Inspiration for motifs

The timeless Kanjivaram silk sarees have designs inspired by the many sacred sites that dot the small town of Kanchipuram in Tamil Nadu. Temples and their intricate sculptures, and the various mythological tales they depict are the main source of inspiration for Kanjivaram weavers. These include the ‘temple borders’ , the mango, elephant, and animal motifs you’re likely to spot on a Kanjivaram. Each motif has a deep meaning of its own, from the lotus representing wealth, to the royal aesthetic of the two-headed eagle or the peacock or mayil pattern, signifying fertility and protection.

The Chocolate Brown and Flamingo Pink Pure Zari Kanjivaram Silk Saree from Pashudh shows off the understated elegance that a simple temple border in golden zari can do to a beautiful saree. This saree is a contemporary take on the classics in that way, featuring one bright and bold color, but combined with jaali work and a temple border done in zari work. The chocolate brown body woven with silver zari parrots in jaals, a flamingo pink temple border with pale orange selvedge with silver zari patterns, this saree is truly a work of art. The rich silver zari pallu features an array of classic kanjivaram motifs, designs and patterns.

The Banarasi silks borrow and adapt from Mughal designs, which draw largely from nature. This is obvious when we observe the use of intertwining florals, the kalga, bel, and jaal motifs lining the saree. The jaal represents fertility, love, and success, while the creeper vine motif or bel comes from Persia, and was adapted for Indian tastes during the Mughal era. The reason why the predominant motifs in Banarasi sarees come from nature is because of the rule in Islam where creating human and animal designs was not encouraged.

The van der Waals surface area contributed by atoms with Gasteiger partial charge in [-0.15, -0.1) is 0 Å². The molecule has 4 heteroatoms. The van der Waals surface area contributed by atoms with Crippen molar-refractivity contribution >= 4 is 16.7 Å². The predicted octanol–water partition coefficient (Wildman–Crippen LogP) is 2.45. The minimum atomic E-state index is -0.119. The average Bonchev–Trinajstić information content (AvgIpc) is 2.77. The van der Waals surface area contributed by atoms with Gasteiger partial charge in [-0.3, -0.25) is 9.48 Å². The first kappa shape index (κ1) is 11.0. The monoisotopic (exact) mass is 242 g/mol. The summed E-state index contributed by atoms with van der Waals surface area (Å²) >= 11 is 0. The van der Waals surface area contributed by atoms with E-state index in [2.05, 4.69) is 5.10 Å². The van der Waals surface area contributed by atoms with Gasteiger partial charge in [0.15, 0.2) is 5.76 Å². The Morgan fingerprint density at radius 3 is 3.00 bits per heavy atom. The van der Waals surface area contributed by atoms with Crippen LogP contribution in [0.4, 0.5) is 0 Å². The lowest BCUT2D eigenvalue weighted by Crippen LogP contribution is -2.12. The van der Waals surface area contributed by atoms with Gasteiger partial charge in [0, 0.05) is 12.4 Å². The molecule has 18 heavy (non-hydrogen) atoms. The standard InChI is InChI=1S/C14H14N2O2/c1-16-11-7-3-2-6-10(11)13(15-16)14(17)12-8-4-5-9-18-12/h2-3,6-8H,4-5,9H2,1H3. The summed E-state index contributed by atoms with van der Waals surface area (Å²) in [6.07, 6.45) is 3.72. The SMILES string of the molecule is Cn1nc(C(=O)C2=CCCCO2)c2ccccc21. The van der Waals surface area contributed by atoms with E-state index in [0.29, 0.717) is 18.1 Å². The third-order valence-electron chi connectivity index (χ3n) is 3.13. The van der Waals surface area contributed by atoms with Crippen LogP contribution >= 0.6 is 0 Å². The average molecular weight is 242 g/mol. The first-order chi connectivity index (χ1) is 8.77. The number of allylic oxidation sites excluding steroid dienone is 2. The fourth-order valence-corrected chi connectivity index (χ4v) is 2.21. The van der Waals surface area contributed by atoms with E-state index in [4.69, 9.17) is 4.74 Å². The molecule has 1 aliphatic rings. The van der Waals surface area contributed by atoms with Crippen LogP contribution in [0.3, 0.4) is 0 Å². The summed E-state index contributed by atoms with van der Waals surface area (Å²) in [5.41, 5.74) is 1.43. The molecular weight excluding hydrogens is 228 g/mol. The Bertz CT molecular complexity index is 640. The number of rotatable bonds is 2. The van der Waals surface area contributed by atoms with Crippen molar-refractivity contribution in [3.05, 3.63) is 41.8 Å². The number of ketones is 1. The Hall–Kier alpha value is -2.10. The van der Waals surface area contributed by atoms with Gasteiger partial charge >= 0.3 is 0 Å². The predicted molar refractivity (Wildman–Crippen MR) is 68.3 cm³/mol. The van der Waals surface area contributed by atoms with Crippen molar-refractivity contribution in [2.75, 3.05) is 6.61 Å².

While symbolism is inherent in both these weaves, it is especially apparent in the Kanjivaram silks inspired by temples; it’s no wonder then, why they are the most sought after amongst wedding silks.


The centuries-old marvel of craftsmanship and experience that is the Kanjivaram silk saree is rarely mixed with other kinds of fabrics so as to preserve the pristine nature of the weave passed on through generations of weavers. There are lighter tissue silk varieties of Kanjivaram silks, but it is still widely held that nothing comes close to the real thing; pure mulberry silk is the proper material with which heirloom Kanjivaram silks are created. This also means that an authentic Kanjivaram will be tad more expensive than the Banarasi, because of the high, unmixed quality of the fabric. Kanjivaram silks can also be woven using extremely fine zari threads to create tissue silk sarees. These sarees contain minuscule amounts of gold and silver threaded through the weave, and improves the core quality of the material.

Pashudh features a few of these highly luxurious and opulent tissue silk weaves as well. The Mint Green Pure Zari Kanjivaram Silk Saree is a handwoven masterpiece featuring beige floral jaals, and gold zari border with floral, paisley and stripes on the pallu. Another instance of Pashudh’s creative amalgamations, the floral jaal pattern is inspired by the designs of Meenakari detailing which originates from Persia.

The Banarasi silk saree, on the other hand, has lent itself to adaptation and fusion over the years. There are several options available, including various materials like  a light, gauzy organza with zari and silk. Other varieties of Banarasi silk include Banarasi silks combined with georgette, chiffon, or tissue, all lighter than the usually heavy pure silk saree. Nowadays, when more comfortable materials like cotton, tussar, and linen are in vogue, when it comes down to it, pure silk Banarasi sarees continue to be unmatched in terms of quality and the value they hold for grand occasions like weddings and festivals.

While the weaving traditions, designs, and colors may vary, the beauty and skill of the craft that goes into creating the masterpieces that are Kanjivaram and Banarasi silk sarees is unquestionable. One style can borrow from the other to create even richer and intriguing representations of India’s unique sartorial culture.